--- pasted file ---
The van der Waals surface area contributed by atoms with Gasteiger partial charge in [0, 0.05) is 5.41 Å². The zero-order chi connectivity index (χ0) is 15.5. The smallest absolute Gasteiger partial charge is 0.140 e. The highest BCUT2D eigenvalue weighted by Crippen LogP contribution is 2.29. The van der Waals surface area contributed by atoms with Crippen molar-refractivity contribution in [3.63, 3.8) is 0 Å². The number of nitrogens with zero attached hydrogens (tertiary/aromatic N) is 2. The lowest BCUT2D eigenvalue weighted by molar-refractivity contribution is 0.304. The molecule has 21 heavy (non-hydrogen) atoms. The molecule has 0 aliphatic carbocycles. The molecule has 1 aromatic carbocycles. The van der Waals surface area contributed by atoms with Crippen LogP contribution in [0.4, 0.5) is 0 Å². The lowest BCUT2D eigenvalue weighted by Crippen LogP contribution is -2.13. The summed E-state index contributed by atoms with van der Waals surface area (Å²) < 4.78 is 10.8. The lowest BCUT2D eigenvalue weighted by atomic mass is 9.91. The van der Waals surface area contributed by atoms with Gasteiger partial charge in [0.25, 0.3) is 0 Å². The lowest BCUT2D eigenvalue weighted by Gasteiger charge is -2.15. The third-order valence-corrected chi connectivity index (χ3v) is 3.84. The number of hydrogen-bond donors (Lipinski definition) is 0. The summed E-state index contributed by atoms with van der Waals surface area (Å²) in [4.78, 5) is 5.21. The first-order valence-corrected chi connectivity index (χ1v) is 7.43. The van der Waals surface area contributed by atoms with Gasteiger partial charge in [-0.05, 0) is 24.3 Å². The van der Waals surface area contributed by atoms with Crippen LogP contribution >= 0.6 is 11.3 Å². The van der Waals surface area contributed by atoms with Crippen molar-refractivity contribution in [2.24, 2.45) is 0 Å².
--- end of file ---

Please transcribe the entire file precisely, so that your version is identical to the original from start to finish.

The van der Waals surface area contributed by atoms with Gasteiger partial charge in [0, 0.05) is 5.41 Å². The zero-order chi connectivity index (χ0) is 15.5. The smallest absolute Gasteiger partial charge is 0.140 e. The highest BCUT2D eigenvalue weighted by Crippen LogP contribution is 2.29. The van der Waals surface area contributed by atoms with Crippen molar-refractivity contribution in [3.63, 3.8) is 0 Å². The number of nitrogens with zero attached hydrogens (tertiary/aromatic N) is 2. The lowest BCUT2D eigenvalue weighted by molar-refractivity contribution is 0.304. The molecule has 21 heavy (non-hydrogen) atoms. The molecule has 0 aliphatic carbocycles. The molecule has 1 aromatic carbocycles. The van der Waals surface area contributed by atoms with Crippen LogP contribution in [0.4, 0.5) is 0 Å². The lowest BCUT2D eigenvalue weighted by Crippen LogP contribution is -2.13. The summed E-state index contributed by atoms with van der Waals surface area (Å²) < 4.78 is 10.8. The lowest BCUT2D eigenvalue weighted by atomic mass is 9.91. The van der Waals surface area contributed by atoms with Gasteiger partial charge in [0.25, 0.3) is 0 Å². The lowest BCUT2D eigenvalue weighted by Gasteiger charge is -2.15. The third-order valence-corrected chi connectivity index (χ3v) is 3.84. The number of hydrogen-bond donors (Lipinski definition) is 0. The summed E-state index contributed by atoms with van der Waals surface area (Å²) in [4.78, 5) is 5.21. The first-order valence-corrected chi connectivity index (χ1v) is 7.43. The van der Waals surface area contributed by atoms with Gasteiger partial charge in [-0.05, 0) is 24.3 Å². The van der Waals surface area contributed by atoms with Crippen LogP contribution >= 0.6 is 11.3 Å². The van der Waals surface area contributed by atoms with Crippen molar-refractivity contribution in [2.24, 2.45) is 0 Å².